Prayer for Yom HaShoah (Holocaust Remembrance Day)

    Lord, remember not only the men of good will, but also those of ill will. But do not remember all the suffering they have inflicted upon us. Remember rather the fruits we have brought, thanks to this suffering: our comradeship, our loyalty, our humility, the courage, the generosity, the greatness of heart that has grown out of this. And when they come to judgment, let all the fruits we have borne be their forgiveness.

    Source: Found on a scrap of paper at the liberation of Ravensbruck Concentration Camp in Germany.

    And some would have us believe such great souls are 'hellbound' cause they never said, or needed to say, "Praise Jesus, halleluiah !" Well in a far greater way, in a far realer way, they did. They did not 'preach' any message. They lived it. And all these years later their once silenced voices are still being heard.

    It's very true - by their fruits you shall know them. Whatever 'religion' anyone may profess to follow.

    I worked hospitals in the past, and worked quite a bit with the dying. It was a real challenge to 'faith'. Sent me through a phase of agnoticism, even atheism for a while. All that suffering and death. Ending up big slabs of meat fit only for the worms. So it seemed. But ironically working with the dying is what got me back to a faith that was even stronger than what I'd imagined faith to have been previously in my life. I'd been raised pretty orthodox, and did have a strong belief in God when I went to those hospitals to work. It was very hard to watch people in their last hours on this earth, and think/wonder that because they had not professed some religious faith/dogma - whatever, like my own, they were all somehow hellbound. It was insane - would have driven you insane. One 30 year old was dying once and he just asked me one night, "K..... do you believe in God ?" I was kinda thrown for a moment. He was dying and he knew it. But I did believe in God at that time and said so. By that stage I had had to soul search, deeply so, and gotten past the fear that all who did not believe as I had been raised to believe were somehow going to hell. I did believe what John said of God in one of the gospels, that God is Love. Such a profound thing - and we are said to be made in the image of that - to image love itself. I can see these days, that also being said in Islam, just in a different way, what I have read of it so far of the faith of Muslims, and from the little I know of Judaism too, and many other religions. I think religion is a thing of the heart, not the head. You can't understand it by 'logic'. God seems a great paradox for the most part. You have to 'feel' it, to live it - very often just one day at a time. I think. The young man was very fearful approaching his time to leave this world. We'd sit night after night, when I had time, which seemed to be often for some reason, and talk about many things. I was sent somewhere else then for a while. Six weeks later he died while I was at another place. I had not met his close family as it was always late at night and early morning, but received a letter from them thanking me. "Thank you. We don't know what you two talked about at night, but he died in great peace." If I helped him at the end, he certainly helped me getting out of the fundamentalist mentality that imprisons so many.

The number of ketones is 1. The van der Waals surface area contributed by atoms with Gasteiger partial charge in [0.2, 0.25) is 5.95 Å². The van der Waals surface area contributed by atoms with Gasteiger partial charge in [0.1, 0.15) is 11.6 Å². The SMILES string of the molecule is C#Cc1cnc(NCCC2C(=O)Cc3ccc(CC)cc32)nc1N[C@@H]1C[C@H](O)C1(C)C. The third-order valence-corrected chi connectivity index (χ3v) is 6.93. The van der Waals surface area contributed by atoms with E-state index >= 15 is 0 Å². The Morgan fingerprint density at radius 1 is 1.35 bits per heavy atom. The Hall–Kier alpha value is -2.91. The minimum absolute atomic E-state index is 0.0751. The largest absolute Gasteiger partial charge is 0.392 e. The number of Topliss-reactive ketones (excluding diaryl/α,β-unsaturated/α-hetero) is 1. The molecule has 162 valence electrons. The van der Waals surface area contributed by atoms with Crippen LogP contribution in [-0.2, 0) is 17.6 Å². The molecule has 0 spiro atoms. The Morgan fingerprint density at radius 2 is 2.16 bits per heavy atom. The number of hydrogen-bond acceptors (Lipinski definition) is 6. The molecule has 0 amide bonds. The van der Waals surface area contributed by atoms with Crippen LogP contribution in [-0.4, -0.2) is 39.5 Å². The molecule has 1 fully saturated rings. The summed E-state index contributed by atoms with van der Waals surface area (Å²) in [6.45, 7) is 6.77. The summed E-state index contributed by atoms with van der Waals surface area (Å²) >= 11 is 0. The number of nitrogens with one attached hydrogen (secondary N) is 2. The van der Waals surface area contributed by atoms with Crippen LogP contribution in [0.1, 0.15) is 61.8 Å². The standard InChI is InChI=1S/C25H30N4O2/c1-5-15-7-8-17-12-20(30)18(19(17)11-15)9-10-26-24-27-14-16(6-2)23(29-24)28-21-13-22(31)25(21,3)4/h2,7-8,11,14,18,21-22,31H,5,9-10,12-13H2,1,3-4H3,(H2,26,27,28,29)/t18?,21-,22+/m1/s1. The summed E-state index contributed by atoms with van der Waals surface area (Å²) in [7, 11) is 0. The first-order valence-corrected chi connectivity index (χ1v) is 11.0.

Maybe in that instance, Rick, it wasn't so thankless afterall :)

    If I believe in God, then I believe that I should try to honour, defend God's good name, and not the 'god' so very often, especially by so many religious people - made in man's image. Maybe I am all wrong in my thinking and God is a tyrant. I am prepared to risk that however :)

    Such a 'god' would not be worthy of worship, praise or love.

    "If you can do/wish good, on earth, how much more so your 'Father' in Heaven." Something like that I think was said.

    People of true faith in so many religions share so much it seems to me. It's very sad that they are divided by the 'god' made in man's image.

    Anyway - take care there too :) God bless.